I have annual returns and standard deviations for two funds, $r_{a}$, $r_{b}$, $\mathrm{SD}_{a}$ and $\mathrm{SD}_{b}$ but I do not have individual data, just the annual data. The annual correlation between the prices of the funds is 0.7. If I had the individual data I could use

$\mathrm{Cov}(A,B) =\sum_i (\bar{r}_{a} - r_{i a}) (\bar{r}_{b} - r_{i b}) \>,$

but now I am lost without the data. Are there some approximations to get the half annual data from the annual data or some formula to do it directly?


The Wikipedia entry for covariance is good for learning the rules for manipulating and calculating covariance. The Wikipedia entry on variance is good for that special case.

In your particular case, you can solve your problem fairly easily by using the rule (in the properties section of the covariance article)

$$ \operatorname{Cov}(aX+bY, cW+dV) = ac\,\operatorname{Cov}(X,W)+ad\,\operatorname{Cov}(X,V)+bc\,\operatorname{Cov}(Y,W)+bd\,\operatorname{Cov}(Y,V)\ $$

If you think of annual returns as the sum of two semi-annual returns, and assume that the semi-annual returns are not correlated across periods and the correlations for the two periods are constant. I think it should turn out that you can simply divide the covariance in half.

  • $\begingroup$ the thing that bogles me is whether the assumption about independence of year halves is valid. If not, $Cov(Year)=Cov(A/2+B/2)=Cov(A/2)+Cov(B/2)+\rho_{A/2, B/2}w_{A/2}w_{B/2}$, where $A/2$ and $B/2$ stand for different half years and $\rho_{A/2, B/2}=\sigma_{A/2}\sigma_{B/2}w_{A/2}w_{B/2}$ where $w$ stands for the proportions. $\endgroup$ – hhh May 16 '11 at 18:34
  • $\begingroup$ It would be surprising if the two year halves were non-negligibly correlated since asset returns are martingales. $\endgroup$ – John Salvatier May 16 '11 at 21:03
  • $\begingroup$ @hhh dividing the covariance like this is incorrect. Think in terms of scatterplots: behind each year's paired data is a set of about 250 pairs of daily returns. The question is trying to recover the scatter of those daily returns from observing the scatter of these averaged-out points. There is no fixed relationship, or even useful bounds available, unless one makes strong assumptions. In particular, dividing by two--even assuming no temporal correlation--will not generally produce the correct answer. $\endgroup$ – whuber May 16 '11 at 22:00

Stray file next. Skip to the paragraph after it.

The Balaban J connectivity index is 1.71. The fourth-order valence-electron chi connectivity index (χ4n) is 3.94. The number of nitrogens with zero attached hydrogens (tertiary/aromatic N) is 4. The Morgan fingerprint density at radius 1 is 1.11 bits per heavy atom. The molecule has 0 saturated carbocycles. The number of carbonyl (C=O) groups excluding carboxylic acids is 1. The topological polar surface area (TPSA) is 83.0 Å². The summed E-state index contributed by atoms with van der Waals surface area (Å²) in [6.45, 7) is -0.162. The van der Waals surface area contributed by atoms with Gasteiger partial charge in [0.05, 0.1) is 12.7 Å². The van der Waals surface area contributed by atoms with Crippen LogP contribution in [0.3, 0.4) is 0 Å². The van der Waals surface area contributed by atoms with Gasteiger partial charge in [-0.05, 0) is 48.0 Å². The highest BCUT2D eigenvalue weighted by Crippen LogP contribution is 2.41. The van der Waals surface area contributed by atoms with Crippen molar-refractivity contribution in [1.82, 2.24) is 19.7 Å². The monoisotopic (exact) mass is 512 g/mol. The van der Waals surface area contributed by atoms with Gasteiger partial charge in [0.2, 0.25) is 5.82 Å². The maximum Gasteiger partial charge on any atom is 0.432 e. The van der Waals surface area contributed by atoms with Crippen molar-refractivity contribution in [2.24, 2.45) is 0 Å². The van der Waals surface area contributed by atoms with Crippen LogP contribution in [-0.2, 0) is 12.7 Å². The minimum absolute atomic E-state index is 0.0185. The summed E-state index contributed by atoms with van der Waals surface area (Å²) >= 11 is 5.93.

• $\begingroup$ I think it is better to say that asset returns can be modeled by stochastic processes such as martingales and markov chains. Sometimes, it is useful to analyse things with path-depended models but then again you cannot beat state-depended models in some point-wise analysis. Sorry I am a bit lost what you are referring to with this comment. Can you write it mathematically to your answer? $\endgroup$ – hhh May 17 '11 at 13:46
  • $\begingroup$ My notion was that assuming independence of halves and equality of the covariance of the halves was probably 'good enough' for your situation since your question implies you think that semi-annual covariance from annual covariance is a reasonable thing to try to do. If these assumptions are not good enough for your purposes, then there's probably little you can do short of getting more data. Is more clear? $\endgroup$ – John Salvatier May 17 '11 at 18:47

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